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Monday, April 9 • 4:30pm - 4:45pm
SYMPOSIA-08: The Roles of Land-use History and Landscape Context in Shaping Plant Successional Trajectories

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AUTHORS: Jennifer Fraterrigo*, University of Illinois at Urbana-Champaign

ABSTRACT: Site history and context can act as abiotic and biotic filters that affect plant community dynamics. Sites with a history of intensive agriculture, for example, often have high levels of resource availability that favor plant species with life-history strategies associated with rapid growth. Once these species become established, internal feedbacks can reinforce patterns of high resource availability slowing the establishment of mid- and late-successional species with more conservative life-history strategies. Site history can also create biotic legacies that influence the direction and pace of succession. Species with persistent seedbanks can quickly recolonize a site when conditions become suitable. The ways in which site context acts as a filter on species is less clear. There is strong support for direct effects of context on propagule availability, with many studies demonstrating that dispersal capacity is positively related to recovery rate in secondary forests. Fewer studies have addressed the indirect effects of site context. Indirect effects could be important if context alters abiotic and biotic conditions in ways that affect fitness or competition among species. I will use examples to highlight how site history and context can shape successional communities through these processes, potentially leading to alternative successional trajectories.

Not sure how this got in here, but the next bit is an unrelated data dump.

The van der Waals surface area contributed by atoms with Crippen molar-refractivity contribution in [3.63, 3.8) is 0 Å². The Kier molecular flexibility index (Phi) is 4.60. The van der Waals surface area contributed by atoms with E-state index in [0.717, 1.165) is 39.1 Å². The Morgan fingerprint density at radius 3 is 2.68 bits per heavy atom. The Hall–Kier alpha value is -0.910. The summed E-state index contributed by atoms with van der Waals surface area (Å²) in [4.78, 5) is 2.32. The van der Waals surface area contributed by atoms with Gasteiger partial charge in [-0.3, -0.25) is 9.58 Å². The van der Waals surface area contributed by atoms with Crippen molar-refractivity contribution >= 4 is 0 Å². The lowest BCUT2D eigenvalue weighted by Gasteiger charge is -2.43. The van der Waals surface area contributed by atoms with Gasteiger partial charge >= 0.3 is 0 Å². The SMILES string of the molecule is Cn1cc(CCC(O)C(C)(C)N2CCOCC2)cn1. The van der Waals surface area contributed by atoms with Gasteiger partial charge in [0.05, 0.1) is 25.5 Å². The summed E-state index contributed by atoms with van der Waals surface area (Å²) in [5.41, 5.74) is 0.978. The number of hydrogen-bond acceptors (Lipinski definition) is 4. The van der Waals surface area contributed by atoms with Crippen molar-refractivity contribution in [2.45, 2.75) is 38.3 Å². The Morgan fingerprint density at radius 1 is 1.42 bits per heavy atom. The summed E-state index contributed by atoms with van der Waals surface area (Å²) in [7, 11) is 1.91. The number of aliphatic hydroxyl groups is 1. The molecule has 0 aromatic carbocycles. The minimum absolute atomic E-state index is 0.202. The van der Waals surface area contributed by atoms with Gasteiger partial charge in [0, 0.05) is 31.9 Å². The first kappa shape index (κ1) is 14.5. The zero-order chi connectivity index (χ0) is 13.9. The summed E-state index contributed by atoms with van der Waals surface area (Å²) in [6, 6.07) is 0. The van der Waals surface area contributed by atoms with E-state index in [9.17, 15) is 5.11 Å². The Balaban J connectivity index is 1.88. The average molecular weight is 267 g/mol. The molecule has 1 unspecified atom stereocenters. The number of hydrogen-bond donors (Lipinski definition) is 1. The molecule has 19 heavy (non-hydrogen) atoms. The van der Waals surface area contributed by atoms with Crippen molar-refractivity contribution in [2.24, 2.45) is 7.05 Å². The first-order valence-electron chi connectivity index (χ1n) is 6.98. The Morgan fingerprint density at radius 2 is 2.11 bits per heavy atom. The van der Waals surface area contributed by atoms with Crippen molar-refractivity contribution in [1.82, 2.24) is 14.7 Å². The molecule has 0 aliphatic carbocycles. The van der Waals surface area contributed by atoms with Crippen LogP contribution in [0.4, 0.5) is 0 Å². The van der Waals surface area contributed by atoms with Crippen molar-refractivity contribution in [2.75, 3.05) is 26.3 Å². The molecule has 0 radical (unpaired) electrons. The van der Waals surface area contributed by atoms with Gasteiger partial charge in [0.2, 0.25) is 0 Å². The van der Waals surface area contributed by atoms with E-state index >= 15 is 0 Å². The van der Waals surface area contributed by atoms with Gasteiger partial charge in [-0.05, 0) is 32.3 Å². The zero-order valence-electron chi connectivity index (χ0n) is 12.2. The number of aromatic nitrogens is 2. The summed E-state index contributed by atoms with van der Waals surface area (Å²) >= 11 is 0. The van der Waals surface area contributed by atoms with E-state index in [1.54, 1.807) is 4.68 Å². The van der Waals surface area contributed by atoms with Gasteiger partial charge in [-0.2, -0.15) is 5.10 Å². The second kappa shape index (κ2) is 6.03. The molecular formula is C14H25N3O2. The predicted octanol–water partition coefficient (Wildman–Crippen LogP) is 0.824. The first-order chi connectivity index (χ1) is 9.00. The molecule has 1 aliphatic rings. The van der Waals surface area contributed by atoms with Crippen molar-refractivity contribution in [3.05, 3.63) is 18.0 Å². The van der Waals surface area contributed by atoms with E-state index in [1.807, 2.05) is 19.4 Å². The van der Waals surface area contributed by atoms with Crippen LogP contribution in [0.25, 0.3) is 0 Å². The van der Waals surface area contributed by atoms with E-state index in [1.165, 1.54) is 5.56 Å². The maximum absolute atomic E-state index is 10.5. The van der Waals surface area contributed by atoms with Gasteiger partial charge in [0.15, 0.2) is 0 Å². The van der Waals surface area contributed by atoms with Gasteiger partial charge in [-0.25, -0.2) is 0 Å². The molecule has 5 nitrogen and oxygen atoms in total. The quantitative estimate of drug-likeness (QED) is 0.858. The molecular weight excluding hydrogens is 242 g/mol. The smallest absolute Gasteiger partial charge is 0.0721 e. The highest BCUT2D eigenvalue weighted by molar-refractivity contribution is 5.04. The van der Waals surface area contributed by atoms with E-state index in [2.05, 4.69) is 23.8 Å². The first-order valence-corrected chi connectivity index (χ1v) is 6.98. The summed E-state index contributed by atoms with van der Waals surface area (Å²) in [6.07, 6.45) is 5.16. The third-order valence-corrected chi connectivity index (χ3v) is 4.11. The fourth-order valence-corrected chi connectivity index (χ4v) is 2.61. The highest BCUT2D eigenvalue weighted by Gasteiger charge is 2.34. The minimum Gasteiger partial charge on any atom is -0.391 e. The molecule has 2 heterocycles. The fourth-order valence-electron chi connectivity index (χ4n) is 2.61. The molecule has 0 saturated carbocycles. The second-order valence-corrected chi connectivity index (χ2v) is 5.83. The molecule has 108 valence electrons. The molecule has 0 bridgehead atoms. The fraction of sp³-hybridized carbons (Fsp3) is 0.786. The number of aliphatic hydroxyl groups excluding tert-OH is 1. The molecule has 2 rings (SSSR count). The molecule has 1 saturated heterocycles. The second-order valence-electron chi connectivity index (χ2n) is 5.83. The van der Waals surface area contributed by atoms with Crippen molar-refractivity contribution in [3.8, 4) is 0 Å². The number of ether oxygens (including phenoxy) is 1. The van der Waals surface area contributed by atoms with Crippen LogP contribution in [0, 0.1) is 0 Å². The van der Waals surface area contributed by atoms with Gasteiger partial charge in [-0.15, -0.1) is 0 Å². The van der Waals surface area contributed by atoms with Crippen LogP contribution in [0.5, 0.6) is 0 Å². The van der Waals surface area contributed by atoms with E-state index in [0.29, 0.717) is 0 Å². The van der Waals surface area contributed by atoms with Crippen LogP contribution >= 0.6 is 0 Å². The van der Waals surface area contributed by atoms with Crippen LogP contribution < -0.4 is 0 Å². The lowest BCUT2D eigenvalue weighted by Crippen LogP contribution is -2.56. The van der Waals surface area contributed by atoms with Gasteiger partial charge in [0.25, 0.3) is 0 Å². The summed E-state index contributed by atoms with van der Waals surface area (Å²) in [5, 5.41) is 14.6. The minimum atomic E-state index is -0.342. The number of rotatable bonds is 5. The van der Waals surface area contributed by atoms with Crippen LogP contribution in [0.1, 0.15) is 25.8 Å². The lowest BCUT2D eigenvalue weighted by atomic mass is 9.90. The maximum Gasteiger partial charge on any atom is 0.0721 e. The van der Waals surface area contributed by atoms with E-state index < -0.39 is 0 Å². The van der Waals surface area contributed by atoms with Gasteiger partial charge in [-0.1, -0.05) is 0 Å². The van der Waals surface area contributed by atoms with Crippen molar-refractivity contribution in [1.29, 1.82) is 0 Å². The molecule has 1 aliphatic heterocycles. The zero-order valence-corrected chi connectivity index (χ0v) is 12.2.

Monday April 9, 2018 4:30pm - 4:45pm CDT
Hancock Parlor